Wednesday, July 24, 2013

Filling Up on the Right Tools for Success

Deanna Macioce, MS, OTR/L

It goes without saying that you would not try to take a road trip across country without having your car fueled, the proper amount of oil, or working brakes.  Or you would not go backpacking across Europe without hiking boots, a backpack, and the daily essentials.  So, let’s look at things on a smaller scale, why do we not prepare our children with the proper tools and “fuel” to get through the day.  Too many times, especially in the school environment we hear that “there isn’t enough funds for sensory equipment” or “sensory needs are not very important at school”.  BUT THEY ARE.  In essence we are setting our children up to fail, or even more, have to work harder by not having proper sensory diets developed and in place for staff and parents to carryout. 

Children with sensory processing disorder, those on the Autism Spectrum, or children who struggle with attention and self-regulation, need to have the right tools in order to be successful.  That starts with the right sensory diet.   When developed properly and strategically, a sensory diet is more than just a few suggested activities for your child. It should be individualized and developed with your child’s needs, routine, environment, and resources taken into consideration.  Therefore, it requires a team approach, gathering input from all members. 

Too often we find that sensory diets are not developed, let alone carried out.  And there are many reasons behind this.  Whether it be not enough time to develop it, staff or family not having the time or knowledge to implement it, or a child’s lack of interest, there seems to be a reason of why it does not happen.  But if we work together as a team, we will find that it can be done, it should be done, and in return we are helping a child be more success, learn with greater ease, and tolerate the day much easier (for the child, parents, and staff).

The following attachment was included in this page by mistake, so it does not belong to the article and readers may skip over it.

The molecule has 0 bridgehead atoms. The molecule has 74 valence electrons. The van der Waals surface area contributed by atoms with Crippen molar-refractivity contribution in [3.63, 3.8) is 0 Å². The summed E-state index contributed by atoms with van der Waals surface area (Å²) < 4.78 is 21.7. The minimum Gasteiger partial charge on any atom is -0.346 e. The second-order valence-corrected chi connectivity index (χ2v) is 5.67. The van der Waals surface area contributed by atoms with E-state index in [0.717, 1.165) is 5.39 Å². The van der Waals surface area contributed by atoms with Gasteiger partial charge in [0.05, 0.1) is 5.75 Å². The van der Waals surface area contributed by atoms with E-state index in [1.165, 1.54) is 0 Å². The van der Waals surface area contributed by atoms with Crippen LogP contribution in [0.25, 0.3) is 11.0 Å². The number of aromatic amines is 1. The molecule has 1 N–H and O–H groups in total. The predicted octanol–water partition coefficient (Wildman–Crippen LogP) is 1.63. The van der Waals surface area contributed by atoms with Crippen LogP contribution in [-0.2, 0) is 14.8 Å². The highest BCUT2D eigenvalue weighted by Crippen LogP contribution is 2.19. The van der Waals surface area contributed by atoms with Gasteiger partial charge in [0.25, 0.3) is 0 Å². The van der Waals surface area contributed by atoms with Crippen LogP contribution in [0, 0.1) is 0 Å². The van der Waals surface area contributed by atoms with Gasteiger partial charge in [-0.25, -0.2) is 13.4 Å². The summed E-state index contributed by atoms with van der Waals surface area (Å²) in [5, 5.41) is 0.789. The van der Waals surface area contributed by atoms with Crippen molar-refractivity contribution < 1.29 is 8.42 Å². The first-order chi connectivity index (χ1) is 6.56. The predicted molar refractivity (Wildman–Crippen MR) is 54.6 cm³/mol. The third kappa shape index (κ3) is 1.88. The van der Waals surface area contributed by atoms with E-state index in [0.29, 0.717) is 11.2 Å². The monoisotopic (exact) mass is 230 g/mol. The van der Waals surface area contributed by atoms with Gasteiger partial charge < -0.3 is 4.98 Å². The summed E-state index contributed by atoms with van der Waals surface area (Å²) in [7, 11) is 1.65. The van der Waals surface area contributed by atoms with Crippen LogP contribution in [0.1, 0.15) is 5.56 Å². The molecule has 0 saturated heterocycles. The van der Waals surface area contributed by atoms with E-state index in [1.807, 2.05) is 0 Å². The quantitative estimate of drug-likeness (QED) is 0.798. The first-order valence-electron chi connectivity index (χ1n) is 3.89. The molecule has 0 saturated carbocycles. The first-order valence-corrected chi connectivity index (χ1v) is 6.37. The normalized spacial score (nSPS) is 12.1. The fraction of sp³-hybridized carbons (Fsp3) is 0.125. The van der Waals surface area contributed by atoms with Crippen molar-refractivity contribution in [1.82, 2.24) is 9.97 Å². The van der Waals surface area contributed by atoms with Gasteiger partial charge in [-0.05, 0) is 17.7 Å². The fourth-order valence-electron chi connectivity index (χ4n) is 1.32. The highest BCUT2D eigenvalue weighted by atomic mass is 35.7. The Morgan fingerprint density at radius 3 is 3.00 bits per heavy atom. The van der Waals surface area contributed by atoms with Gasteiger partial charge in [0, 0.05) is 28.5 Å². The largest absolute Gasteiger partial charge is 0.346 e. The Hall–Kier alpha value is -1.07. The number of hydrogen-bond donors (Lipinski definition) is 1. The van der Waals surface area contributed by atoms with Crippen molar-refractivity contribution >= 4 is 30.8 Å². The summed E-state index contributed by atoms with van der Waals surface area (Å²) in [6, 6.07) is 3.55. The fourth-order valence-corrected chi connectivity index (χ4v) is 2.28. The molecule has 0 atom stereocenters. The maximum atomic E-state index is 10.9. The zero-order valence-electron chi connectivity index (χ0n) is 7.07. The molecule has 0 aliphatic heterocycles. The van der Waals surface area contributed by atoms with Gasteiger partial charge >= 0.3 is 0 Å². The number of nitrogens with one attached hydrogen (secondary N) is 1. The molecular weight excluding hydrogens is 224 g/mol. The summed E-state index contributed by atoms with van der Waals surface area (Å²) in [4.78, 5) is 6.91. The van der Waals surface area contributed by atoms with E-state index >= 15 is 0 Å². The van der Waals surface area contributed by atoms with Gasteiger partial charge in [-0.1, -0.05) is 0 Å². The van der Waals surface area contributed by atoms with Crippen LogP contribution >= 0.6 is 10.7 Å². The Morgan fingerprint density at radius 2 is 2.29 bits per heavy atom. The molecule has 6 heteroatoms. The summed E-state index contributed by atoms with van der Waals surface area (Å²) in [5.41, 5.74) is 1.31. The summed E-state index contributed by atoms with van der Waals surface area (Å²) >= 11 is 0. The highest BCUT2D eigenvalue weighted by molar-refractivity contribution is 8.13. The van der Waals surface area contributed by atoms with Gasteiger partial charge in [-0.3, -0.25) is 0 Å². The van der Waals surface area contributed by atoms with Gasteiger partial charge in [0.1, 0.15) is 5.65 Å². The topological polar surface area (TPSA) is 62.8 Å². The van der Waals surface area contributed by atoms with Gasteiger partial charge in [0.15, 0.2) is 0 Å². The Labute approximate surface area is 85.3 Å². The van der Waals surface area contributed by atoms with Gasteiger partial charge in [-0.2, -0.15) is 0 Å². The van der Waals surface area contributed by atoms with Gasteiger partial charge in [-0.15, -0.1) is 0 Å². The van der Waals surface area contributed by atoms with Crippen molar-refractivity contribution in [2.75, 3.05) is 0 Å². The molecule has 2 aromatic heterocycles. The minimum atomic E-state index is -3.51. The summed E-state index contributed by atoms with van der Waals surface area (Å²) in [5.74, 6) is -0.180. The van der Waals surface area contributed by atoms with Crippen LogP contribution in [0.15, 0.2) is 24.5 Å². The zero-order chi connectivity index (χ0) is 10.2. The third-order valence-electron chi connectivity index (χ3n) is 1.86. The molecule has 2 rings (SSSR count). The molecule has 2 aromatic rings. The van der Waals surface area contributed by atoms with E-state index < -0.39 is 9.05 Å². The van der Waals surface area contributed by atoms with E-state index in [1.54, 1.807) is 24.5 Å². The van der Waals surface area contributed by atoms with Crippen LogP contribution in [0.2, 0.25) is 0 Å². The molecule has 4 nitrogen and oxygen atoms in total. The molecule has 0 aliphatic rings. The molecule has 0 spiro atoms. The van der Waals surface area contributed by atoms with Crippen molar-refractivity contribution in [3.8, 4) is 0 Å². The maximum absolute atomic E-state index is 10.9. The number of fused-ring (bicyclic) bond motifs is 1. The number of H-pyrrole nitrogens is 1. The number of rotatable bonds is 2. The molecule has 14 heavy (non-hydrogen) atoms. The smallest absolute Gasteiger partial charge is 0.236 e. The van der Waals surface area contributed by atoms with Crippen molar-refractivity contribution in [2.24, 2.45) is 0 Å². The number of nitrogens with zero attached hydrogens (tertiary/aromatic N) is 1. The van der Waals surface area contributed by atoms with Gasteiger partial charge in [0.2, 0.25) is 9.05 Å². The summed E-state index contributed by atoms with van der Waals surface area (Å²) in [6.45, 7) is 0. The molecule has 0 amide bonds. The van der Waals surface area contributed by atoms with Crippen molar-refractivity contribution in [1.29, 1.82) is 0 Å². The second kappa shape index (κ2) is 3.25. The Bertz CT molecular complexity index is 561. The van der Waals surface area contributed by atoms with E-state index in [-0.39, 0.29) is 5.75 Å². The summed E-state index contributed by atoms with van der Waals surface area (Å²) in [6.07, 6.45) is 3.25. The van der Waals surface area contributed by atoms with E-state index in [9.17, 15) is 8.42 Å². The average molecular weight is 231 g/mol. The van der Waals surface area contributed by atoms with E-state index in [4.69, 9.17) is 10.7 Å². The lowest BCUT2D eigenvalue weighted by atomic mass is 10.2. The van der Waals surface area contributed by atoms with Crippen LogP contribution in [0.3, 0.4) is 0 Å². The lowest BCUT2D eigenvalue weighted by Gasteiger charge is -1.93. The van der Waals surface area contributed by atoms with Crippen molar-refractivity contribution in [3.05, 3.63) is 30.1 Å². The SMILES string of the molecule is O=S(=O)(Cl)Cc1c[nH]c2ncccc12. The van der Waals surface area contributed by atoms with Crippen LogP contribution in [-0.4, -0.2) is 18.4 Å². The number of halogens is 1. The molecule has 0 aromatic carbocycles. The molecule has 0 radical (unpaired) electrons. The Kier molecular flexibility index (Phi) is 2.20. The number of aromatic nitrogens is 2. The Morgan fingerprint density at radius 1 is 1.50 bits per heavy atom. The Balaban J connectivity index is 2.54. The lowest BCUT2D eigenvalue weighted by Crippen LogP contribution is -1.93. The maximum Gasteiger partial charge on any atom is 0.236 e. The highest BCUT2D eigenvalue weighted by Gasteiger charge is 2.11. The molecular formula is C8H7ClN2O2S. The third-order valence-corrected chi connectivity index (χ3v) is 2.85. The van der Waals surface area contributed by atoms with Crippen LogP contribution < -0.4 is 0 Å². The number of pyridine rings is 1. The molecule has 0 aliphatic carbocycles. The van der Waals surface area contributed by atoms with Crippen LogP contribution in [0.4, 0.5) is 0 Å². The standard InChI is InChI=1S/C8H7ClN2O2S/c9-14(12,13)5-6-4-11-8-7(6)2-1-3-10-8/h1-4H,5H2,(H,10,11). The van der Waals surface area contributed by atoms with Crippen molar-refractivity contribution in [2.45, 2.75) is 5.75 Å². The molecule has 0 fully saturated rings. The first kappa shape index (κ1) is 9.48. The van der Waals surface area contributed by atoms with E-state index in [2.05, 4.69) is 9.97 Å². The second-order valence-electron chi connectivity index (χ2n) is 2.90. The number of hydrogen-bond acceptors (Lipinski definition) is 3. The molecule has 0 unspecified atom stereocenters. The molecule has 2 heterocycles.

First, team members should help complete a behavioral analysis throughout the child’s day.  This will help establish both the routine, and begin looking at his or her needs.  From there, the occupational therapist can help establish some strategies and activities that need to be utilized. In working with the staff and parents, the therapist can determine what will work based on time and other factors during that portion of the day.  For example, it cannot be expected that Mom will be able to do a 10 minute one-on-one task in the morning when she is trying to get three children breakfast, pack lunches, do the send off to school, as well as getting herself ready for work.  Once the strategies and tasks are determined, the therapist can then develop the diet, providing proper instructions, materials and pictures as needed.  In addition, all members of the team need to be trained on their portion of the diet.  For example, it Johnny will need to have an oral protocol completed before lunch, just providing a NUK brush to the aide will not do the trick.  If a team member is confused or feels as if he or she does not know what to do, they will be less likely to carry out the task.  Although time consuming, training and instruction needs to be completed.  Once the diet is developed, everyone is trained and on board, it is time to implement.   Ongoing assessment and changes need to be done based on needs and behaviors.  The occupational therapist should be in charge of making sure new team members are trained, behaviors and needs are assessed and to make changes to the diet as need be. 

And you do not have to have the sensory room complete with equipment to develop an effective diet.  Sometimes that requires extra time transitioning a child in and out of the classroom.  Spark a little creativity…there are plenty of resources both in books and online to help develop activities that are easy to naturally bake in to what is already happening at that point in the day.  Teachers and staff need to be willing to share realistically what can be done in the school environment, but also need to be flexible based on what the child’s needs are.  Remember, the team is only trying to help the child tolerate the day, changes in routines, and be more successful!

So, as we round the corner and begin our back to school shopping and preparations, let’s take the time to fully develop our child’s sensory diet.  Without it, is like sending your child to school “out of gas”!